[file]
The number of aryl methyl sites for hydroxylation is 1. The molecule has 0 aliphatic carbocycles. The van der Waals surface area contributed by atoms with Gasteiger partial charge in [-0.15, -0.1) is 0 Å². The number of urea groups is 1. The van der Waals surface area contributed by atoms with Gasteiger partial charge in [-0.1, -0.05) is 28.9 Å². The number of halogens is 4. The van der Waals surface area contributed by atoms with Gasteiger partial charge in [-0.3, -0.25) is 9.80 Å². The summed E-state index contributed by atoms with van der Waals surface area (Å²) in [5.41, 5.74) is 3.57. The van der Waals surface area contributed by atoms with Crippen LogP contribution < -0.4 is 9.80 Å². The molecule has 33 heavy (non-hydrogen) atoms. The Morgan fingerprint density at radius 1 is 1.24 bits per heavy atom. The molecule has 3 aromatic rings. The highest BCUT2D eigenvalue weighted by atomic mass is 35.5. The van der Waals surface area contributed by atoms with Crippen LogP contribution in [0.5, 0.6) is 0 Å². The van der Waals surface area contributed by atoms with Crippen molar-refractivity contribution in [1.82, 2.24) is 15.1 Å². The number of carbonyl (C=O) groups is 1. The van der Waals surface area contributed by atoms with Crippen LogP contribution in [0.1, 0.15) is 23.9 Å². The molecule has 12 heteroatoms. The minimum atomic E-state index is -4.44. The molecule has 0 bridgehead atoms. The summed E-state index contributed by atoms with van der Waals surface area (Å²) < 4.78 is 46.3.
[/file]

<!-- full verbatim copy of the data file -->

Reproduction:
The number of aryl methyl sites for hydroxylation is 1. The molecule has 0 aliphatic carbocycles. The van der Waals surface area contributed by atoms with Gasteiger partial charge in [-0.15, -0.1) is 0 Å². The number of urea groups is 1. The van der Waals surface area contributed by atoms with Gasteiger partial charge in [-0.1, -0.05) is 28.9 Å². The number of halogens is 4. The van der Waals surface area contributed by atoms with Gasteiger partial charge in [-0.3, -0.25) is 9.80 Å². The summed E-state index contributed by atoms with van der Waals surface area (Å²) in [5.41, 5.74) is 3.57. The van der Waals surface area contributed by atoms with Crippen LogP contribution < -0.4 is 9.80 Å². The molecule has 33 heavy (non-hydrogen) atoms. The Morgan fingerprint density at radius 1 is 1.24 bits per heavy atom. The molecule has 3 aromatic rings. The highest BCUT2D eigenvalue weighted by atomic mass is 35.5. The van der Waals surface area contributed by atoms with Crippen LogP contribution in [0.5, 0.6) is 0 Å². The van der Waals surface area contributed by atoms with Crippen molar-refractivity contribution in [1.82, 2.24) is 15.1 Å². The number of carbonyl (C=O) groups is 1. The van der Waals surface area contributed by atoms with Crippen LogP contribution in [0.1, 0.15) is 23.9 Å². The molecule has 12 heteroatoms. The minimum atomic E-state index is -4.44. The molecule has 0 bridgehead atoms. The summed E-state index contributed by atoms with van der Waals surface area (Å²) < 4.78 is 46.3.